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Banff is one of several tragically lost smaller distilleries that Diageo saw fit to mothball in the eighties due to the industrys spectacular and collective lack of common sense. It was beset by problems for most of its life, usually involving large fires, explosions and German air raids. However despite all this it still managed to produce a wonderfully old style and beautifully unsexy distillate that has found love on the taste buds of many whisky nerds around the world. Interestingly it was also a triple distilled malt up until 1924, but good luck finding a bottle of that.
Water Source: Fiskaidly Farm
1960-1983: Robust, Oily, Waxy and Unloved.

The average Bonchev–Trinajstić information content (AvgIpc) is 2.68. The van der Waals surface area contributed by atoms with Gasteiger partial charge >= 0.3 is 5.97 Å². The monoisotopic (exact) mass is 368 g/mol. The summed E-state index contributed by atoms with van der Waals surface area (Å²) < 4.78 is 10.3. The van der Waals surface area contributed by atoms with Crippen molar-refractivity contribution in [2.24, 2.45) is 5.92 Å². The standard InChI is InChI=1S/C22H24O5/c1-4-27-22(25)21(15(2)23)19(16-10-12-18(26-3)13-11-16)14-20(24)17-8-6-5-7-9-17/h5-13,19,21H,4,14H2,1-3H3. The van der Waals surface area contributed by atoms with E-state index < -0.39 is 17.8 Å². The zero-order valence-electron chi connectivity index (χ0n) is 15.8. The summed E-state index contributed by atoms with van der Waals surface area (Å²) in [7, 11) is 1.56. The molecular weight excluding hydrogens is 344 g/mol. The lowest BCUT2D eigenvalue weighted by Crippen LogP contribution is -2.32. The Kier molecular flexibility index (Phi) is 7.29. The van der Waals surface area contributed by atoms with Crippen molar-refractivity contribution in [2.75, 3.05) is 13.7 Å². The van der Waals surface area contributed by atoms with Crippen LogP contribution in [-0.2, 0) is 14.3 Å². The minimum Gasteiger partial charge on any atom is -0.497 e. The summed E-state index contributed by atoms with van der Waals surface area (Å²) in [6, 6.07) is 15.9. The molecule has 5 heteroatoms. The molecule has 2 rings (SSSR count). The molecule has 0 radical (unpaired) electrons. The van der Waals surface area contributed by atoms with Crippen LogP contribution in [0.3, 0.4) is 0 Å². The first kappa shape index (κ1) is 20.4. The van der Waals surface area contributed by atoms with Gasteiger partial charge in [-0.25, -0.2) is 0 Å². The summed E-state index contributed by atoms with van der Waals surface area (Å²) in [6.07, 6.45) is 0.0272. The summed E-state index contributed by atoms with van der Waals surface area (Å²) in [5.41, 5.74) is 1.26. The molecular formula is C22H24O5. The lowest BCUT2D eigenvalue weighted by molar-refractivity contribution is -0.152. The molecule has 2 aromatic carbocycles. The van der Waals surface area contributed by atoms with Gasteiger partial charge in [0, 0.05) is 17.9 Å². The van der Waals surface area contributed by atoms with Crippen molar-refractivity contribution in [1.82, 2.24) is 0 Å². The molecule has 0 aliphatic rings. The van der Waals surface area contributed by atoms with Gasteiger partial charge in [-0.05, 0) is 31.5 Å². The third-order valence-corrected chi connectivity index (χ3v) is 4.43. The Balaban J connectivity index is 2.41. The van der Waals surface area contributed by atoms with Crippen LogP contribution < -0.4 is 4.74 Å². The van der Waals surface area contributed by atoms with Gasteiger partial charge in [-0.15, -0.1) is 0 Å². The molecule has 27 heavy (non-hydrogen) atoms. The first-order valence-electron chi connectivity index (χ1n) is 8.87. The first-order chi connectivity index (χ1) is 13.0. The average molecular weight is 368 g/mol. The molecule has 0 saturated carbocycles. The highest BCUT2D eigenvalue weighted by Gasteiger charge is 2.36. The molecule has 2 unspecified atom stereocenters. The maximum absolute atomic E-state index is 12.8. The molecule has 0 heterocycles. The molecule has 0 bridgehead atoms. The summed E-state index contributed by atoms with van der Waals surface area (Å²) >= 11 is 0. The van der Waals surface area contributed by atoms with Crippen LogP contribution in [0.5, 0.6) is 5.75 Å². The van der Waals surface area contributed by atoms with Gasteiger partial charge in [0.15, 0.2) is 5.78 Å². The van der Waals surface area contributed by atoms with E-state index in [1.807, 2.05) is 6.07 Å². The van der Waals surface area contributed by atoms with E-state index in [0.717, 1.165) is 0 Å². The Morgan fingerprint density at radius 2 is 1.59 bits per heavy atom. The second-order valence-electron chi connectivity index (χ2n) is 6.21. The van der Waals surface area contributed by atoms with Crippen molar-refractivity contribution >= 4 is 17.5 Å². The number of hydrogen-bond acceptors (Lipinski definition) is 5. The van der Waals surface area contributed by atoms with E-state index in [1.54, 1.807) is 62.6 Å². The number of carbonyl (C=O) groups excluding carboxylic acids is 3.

There are very few bottlings of Banff by comparison to other distilleries. Finding any distilled before the mid sixties would be a massive challenge, the result is that we dont know too much about the character of the old distillate seeing as the stills were converted to mechanical stoking in 1963 and then internal steam heating in 1970. How these upgrades affected the character of the distillate is unclear as by any standards Banff remained a pretty old style dram for most of the rest of its life. Some casks from the early eighties show its luster fading slightly but this may be down simply to a few dud casks. What is certain is that Banff was a charmingly unsexy and sinewy dram that was usually full of garden fruits, drying mineral characters and big hints of smoke, spice, herbs and some saline aspects as well. The best bottlings are wonderfully taught and well constructed drams full of boisterous old highland style flavours and are often quite difficult, but by the same token hugely rewarding, to wrestle with. There are great examples by most of the major independents but pay special attention to bottlings by Douglas Laing, Signatory, Blackadder, Dewar Rattray and Duncan Taylor with some excellent examples also available from some of the smaller niche European bottlers. Hopefully the stocks of this great whisky will last for a few more years to come.